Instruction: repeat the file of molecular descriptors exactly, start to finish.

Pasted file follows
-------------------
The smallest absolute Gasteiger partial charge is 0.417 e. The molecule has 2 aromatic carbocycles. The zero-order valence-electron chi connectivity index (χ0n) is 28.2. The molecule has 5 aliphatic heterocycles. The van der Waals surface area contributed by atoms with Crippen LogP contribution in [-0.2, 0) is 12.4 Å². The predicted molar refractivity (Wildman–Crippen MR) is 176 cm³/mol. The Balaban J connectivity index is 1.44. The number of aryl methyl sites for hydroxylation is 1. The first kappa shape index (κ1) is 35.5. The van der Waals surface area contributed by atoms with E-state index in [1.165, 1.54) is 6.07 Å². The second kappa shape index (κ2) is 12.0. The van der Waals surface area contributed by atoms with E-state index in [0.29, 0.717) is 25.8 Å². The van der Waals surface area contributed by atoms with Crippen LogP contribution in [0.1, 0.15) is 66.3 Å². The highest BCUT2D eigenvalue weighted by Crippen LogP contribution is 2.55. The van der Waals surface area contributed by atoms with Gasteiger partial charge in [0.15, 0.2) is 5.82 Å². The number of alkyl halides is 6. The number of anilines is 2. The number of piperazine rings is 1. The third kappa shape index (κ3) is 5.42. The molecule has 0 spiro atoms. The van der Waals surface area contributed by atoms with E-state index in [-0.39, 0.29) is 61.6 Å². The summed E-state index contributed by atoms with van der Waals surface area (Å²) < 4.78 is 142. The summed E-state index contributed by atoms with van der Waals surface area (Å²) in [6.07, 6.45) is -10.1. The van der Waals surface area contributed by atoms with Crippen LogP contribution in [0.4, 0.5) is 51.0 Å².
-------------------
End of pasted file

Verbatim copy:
The smallest absolute Gasteiger partial charge is 0.417 e. The molecule has 2 aromatic carbocycles. The zero-order valence-electron chi connectivity index (χ0n) is 28.2. The molecule has 5 aliphatic heterocycles. The van der Waals surface area contributed by atoms with Crippen LogP contribution in [-0.2, 0) is 12.4 Å². The predicted molar refractivity (Wildman–Crippen MR) is 176 cm³/mol. The Balaban J connectivity index is 1.44. The number of aryl methyl sites for hydroxylation is 1. The first kappa shape index (κ1) is 35.5. The van der Waals surface area contributed by atoms with E-state index in [1.165, 1.54) is 6.07 Å². The second kappa shape index (κ2) is 12.0. The van der Waals surface area contributed by atoms with E-state index in [0.29, 0.717) is 25.8 Å². The van der Waals surface area contributed by atoms with Crippen LogP contribution in [0.1, 0.15) is 66.3 Å². The highest BCUT2D eigenvalue weighted by Crippen LogP contribution is 2.55. The van der Waals surface area contributed by atoms with Gasteiger partial charge in [0.15, 0.2) is 5.82 Å². The number of alkyl halides is 6. The number of anilines is 2. The number of piperazine rings is 1. The third kappa shape index (κ3) is 5.42. The molecule has 0 spiro atoms. The van der Waals surface area contributed by atoms with E-state index in [-0.39, 0.29) is 61.6 Å². The summed E-state index contributed by atoms with van der Waals surface area (Å²) < 4.78 is 142. The summed E-state index contributed by atoms with van der Waals surface area (Å²) in [6.07, 6.45) is -10.1. The van der Waals surface area contributed by atoms with Crippen LogP contribution in [0.4, 0.5) is 51.0 Å².